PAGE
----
Saturday, April 26, 2014

Eggless Indian Tapioca Pudding

The beauty of this tapioca pudding is that it is egg-less and it does not need baking. It is cooked right on stove top with just three ingredients: tapioca, milk and sugar. Just like that it tastes good but often it is further embellished with cashews, saffron and cardamom.

What you will need:

Tapioca, also called sago
Cardamom pods (optional)
Saffron (optional)
Cashews (optional)
(I am not giving precise measurements for the three main ingredients. Two tablespoons of tapioca for a cup of milk will give you a fairly thick pudding. If you want yours thin, use less tapioca or more milk. Same goes for sugar.)

1. Soak the tapioca in cold water for about 30 minutes. Soaking helps it cook faster.

2. Slowly heat the milk in a thick vessel on the stove. When the milk is quite hot, add the tapioca (without the water) into the milk. 
3. Cook the tapioca in the milk in low heat. Stir the milk and tapioca frequently to prevent it from sticking to the bottom of the container.
4. As the tapioca cooks, it will lose its whiteness and turn translucent. When it is completely translucent, add sugar and other condiments, such as saffron and cardamom.

5. Remove from heat.
6. If you want, you may add cashews either raw or roasted.

Serve hot or cold. Enjoy.

 Thanks for visiting.

Tuesday, April 22, 2014

Earth Day

It is Earth Day celebration at I am the Diva czt. This is my submission, done on Kraft paper which gives the impression of flowers on a stone path.

Thanks for visiting.

Dyeing with Henna


I love henna and I am always looking for opportunities to incorporate the rich, warm orange brown of the henna color into my work. I found a wonderful use for it in the carved white bone components that I have been accumulating for a while. These carved bone components make for fabulous jewelry designs but one of the disadvantages of using them is that they tend to yellow over a period of time due to exposure to air and contact with the skin. I had tried to polish them in various ways but could not bring back the original whiteness. This was when I decided to dye them with henna, and what I realized was that the new coloring expanded the jewelry designing possibilities. Henna's deep orange color allowed me to add more coordinating and contrasting colors in the necklaces and earrings which made everything glow.


The photo below provides the before and after views. As you can notice the coloring brings out the details of the carving much more sharply. I use simple but effective techniques to get the deep rich color of the henna on to the components. The instructions are below:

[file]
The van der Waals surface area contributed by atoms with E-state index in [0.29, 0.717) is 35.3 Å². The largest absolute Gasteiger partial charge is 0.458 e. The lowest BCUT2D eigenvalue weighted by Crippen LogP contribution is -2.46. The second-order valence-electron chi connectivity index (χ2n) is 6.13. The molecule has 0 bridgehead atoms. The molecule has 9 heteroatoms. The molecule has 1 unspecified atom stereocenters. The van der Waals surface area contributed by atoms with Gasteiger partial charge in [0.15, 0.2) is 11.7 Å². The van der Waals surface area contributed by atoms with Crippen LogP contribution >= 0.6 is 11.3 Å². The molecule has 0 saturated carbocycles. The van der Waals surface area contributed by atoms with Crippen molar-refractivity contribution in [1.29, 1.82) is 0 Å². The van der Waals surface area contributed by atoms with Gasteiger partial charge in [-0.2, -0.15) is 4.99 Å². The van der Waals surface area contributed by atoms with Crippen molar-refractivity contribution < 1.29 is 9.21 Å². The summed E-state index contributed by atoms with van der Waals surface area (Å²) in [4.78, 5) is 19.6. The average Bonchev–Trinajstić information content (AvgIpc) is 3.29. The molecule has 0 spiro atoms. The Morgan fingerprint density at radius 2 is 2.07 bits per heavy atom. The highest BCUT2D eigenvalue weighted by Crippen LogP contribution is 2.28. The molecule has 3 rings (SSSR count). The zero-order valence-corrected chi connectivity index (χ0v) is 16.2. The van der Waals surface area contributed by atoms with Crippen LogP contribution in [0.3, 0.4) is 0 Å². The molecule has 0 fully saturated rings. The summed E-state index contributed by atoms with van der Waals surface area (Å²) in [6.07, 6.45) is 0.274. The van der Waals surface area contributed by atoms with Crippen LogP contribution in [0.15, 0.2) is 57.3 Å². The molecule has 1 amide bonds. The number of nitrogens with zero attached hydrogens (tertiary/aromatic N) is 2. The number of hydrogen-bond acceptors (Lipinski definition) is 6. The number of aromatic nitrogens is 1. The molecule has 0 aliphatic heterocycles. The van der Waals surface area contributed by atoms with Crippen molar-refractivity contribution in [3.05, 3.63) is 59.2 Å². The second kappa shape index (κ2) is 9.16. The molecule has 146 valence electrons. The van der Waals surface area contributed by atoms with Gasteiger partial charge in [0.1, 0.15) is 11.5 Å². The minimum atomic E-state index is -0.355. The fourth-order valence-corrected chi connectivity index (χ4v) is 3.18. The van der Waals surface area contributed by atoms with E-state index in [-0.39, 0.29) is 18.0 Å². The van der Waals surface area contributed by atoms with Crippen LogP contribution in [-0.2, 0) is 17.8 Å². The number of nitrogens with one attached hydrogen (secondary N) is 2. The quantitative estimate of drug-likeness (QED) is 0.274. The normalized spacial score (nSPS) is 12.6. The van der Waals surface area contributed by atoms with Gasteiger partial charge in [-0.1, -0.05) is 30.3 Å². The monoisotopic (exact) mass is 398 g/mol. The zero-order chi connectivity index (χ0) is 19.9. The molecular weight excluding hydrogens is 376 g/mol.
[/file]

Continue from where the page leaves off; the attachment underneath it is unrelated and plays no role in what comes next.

Henna powder (you can buy it from any Indian store or online)
essential oil ((black pepper oil, frankincense oil or eucalyptus oil) or plain vinegar
Bone beads

Blend henna and water to a cream like consistency.
Add a few drop of essential oil  or  plain vinegar.
Place the bead components into the henna mixture and cover them completely with the paste.
Cover and let it sit in a warm place for a few hours.
(I usually let it sit outside on a sunny spot.) 

Once you are satisfied with the dye color, take it out and wash it with cold water (no soap, please). Dry and buff it with a soft cloth. The buffing will bring out the shine.

The amount of oil and the length of time for marinating the beads will depend upon the depth of color you want. With a little oil and warmth, henna will dye to a rich hue. If you want something paler, reduce or eliminate either or both. Below is a lighter version of the dye.

Thanks for visiting.

Friday, April 4, 2014

Peanut Butter and Green Pepper: Is it a Dip or a Curry?

Curry Sandwich

Whenever we have an international luncheon at work, I always struggle to come up with a dish that will appeal amidst all that meaty splendor spread on the buffet table. It was when I noticed Scott, my son-in-law, eating it with relish, that it occurred to me that I should make it for this year's international luncheon. Sure enough, every one liked it, wanted the recipe and here it is.

This is a variation on a Goan curry that is made with homemade ground peanut and coconut paste. One day, feeling lazy, I decided to substitute  peanut butter. I have not looked back since then :)


medium sized green, red bell peppers (capsicum)-- 2 or 3
medium sized red onion-- one (optional)
fresh ginger to taste (optional)
Chunky peanut butter--1-2 tablespoon
Olive oil-- 1-2 tablespoon
salt to taste
red chili powder (optional)
turmeric-- 1/2 teaspoon (optional)


1. After removing the core and the seeds chop the pepper into small chunks. (Cut the onion and the ginger also into small pieces, if you are using them.)

2. Heat olive oil in a skillet; add the onions and the ginger. (Note: I have also added black mustard seeds. That is the way I cook but you do not have to.)

3. Cook till the onions turn translucent.

4. Add the chopped bell peppers, spices and the salt.

5. Cook till the peppers turn soft.

6. Add peanut butter.

7. Mix it thoroughly into the cooked vegetables with a spatula till it is all melted and gooey.

You can eat this with nacho chips, pita bread, naan or roti. Any which way, it is finger lickin' good!